SOPA protest gets intended effect
The Internet community's rally cry against anti-piracy legislation is triggering its intended effect, though the final outcome remains far from settled. Lawmakers on Capitol Hill were flooded with calls Wednesday morning in response to an online blackout by technology companies. Some key lawmakers who've supported or co-sponsored the legislation are also backing off.
Opponents of the legislation say their momentum has been gaining for several days, but Wednesday's Internet blackout has spread their message to casual Web users who may not have previously paid attention.
The momentum is totally real," says Marvin Ammori, a First Amendment lawyer who's fighting the legislation. It's nice to see a campaign like this when the average person knows something is up and calling his representative. People call about issues like immigration. But for Internet issues to get calls, it's a big deal."
The bills' supporters, including business trade groups, publishers and media companies, downplayed the effects of the blackout, calling it a political stunt.
Some technology business interests are resorting to stunts that punish their users or turn them into their corporate pawns, rather than coming to the table to find solutions to a problem," says Chris Dodd, CEO of the Motion Picture Association of America, which supports the bills. A so-called blackout is yet another gimmick, albeit a dangerous one, designed to punish elected and administration officials who are working diligently."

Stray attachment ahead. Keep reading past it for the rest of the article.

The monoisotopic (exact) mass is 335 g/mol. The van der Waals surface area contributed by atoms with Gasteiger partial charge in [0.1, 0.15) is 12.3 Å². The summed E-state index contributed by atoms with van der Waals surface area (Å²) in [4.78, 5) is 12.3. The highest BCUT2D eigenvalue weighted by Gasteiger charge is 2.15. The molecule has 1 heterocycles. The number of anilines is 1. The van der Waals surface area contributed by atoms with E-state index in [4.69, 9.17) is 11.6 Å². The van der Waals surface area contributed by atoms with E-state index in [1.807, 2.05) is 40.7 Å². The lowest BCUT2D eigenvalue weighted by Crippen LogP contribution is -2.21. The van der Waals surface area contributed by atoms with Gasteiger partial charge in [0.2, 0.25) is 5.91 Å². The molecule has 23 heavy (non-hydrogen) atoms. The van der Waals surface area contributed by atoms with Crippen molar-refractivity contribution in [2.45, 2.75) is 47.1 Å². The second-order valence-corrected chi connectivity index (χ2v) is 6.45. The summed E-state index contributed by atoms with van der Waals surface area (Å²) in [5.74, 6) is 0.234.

Dodd lost more supporters Wednesday. Sen. Marco Rubio, R-Fla., a PIPA co-sponsor, withdrew his support for the bill. Sen. John Cornyn, R-Texas, wrote on his Facebook page that Congress should slow down in pursuing the bills' passage and that it is better to get this done right rather than fast and wrong."
Stealing content is theft, plain and simple, but concerns about unintended damage to the Internet and innovation in the tech sector require a more thoughtful balance, which will take more time," he wrote.
In the House, Rep. Ben Quayle, R-Ariz., who originally co-sponsored SOPA, withdrew his name from the list of sponsors on Tuesday, reported Politico. The Omaha World-Herald reported that Rep. Lee Terry, R-Neb., also withdrew his support from the current version of SOPA.
Sensing a rising tide of consumer backlash, SOPA opponents have been able to chip away at the bill. After much protest, Rep. Lamar Smith, R-Texas, announced late last week that he plans to scrap a key remedy for copyright holders and law enforcementgetting Internet service providers to block foreign websites accused of piracy. Obama administration officials also backed the change.